Toledot 5782-2021

“The Deception of Isaac”
(updated and revised from Toledot 5762-2001)

How is it possible that the great patriarch Isaac wished to give the blessing to his son Esau rather than to the more deserving Jacob? A possible approach to this quandary may be found in the suggestion that Isaac never intended to give the Abrahamitic blessing of inheriting the land of Canaan to Esau. What he merely wished to promise Esau was wealth, success in the field and dominion over his brothers. Rebecca, however, was unaware of Isaac's true intentions. Unfortunately, Rebecca is unable to approach Isaac directly, resorting to a questionable strategy to make certain that Esau does not receive the blessings of Jewish destiny.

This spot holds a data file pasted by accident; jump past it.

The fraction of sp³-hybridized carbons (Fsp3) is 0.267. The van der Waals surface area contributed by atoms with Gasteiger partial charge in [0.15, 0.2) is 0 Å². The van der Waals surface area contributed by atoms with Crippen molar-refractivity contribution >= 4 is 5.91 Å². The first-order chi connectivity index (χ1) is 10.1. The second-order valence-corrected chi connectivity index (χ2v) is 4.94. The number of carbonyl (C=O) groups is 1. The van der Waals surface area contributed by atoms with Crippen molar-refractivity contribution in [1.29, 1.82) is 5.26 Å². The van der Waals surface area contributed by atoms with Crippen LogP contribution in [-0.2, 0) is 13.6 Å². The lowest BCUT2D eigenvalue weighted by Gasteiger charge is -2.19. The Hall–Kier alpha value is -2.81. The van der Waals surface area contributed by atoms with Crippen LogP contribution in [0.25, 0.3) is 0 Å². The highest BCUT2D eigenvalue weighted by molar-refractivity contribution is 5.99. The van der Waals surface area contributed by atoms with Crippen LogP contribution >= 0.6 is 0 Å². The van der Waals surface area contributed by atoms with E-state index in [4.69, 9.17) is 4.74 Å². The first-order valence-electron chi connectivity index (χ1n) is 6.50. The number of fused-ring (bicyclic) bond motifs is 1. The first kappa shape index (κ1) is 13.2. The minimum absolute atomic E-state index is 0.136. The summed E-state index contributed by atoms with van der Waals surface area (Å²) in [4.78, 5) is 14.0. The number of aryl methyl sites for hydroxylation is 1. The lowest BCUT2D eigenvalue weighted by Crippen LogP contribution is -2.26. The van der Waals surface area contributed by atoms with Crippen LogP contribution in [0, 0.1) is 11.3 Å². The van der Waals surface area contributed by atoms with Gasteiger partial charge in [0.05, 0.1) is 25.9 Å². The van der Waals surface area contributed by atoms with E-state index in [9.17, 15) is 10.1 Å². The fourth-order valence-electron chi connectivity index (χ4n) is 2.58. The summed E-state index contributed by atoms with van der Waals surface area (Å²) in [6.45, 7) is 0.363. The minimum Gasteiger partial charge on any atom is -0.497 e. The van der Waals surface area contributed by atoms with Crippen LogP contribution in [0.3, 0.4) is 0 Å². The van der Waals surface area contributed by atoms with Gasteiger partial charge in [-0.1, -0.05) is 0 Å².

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Lech Lecha 5782-2021

“Understanding Ishmael”
(updated and revised from 5762-2001)

In order to truly understand Ishmael, we need to know the background of his mother, Hagar, the Egyptian princess, who renounced her pampered royal life and chose to serve as a handmaiden in the home of Abram and Sarah. After Hagar is expelled from the house by Sarah, she is promised by the angel that she will bear a child, Ishmael. Eventually, Hagar and Ishmael are again cast out, this time by Abraham, into the wilderness. The expulsion is the start of the great struggle between the children of Ishmael and the children of Israel. If we are ever to bring peace to our embattled nation, and to the world as a whole, it is important to understand the endowments and strengths of Ishmael.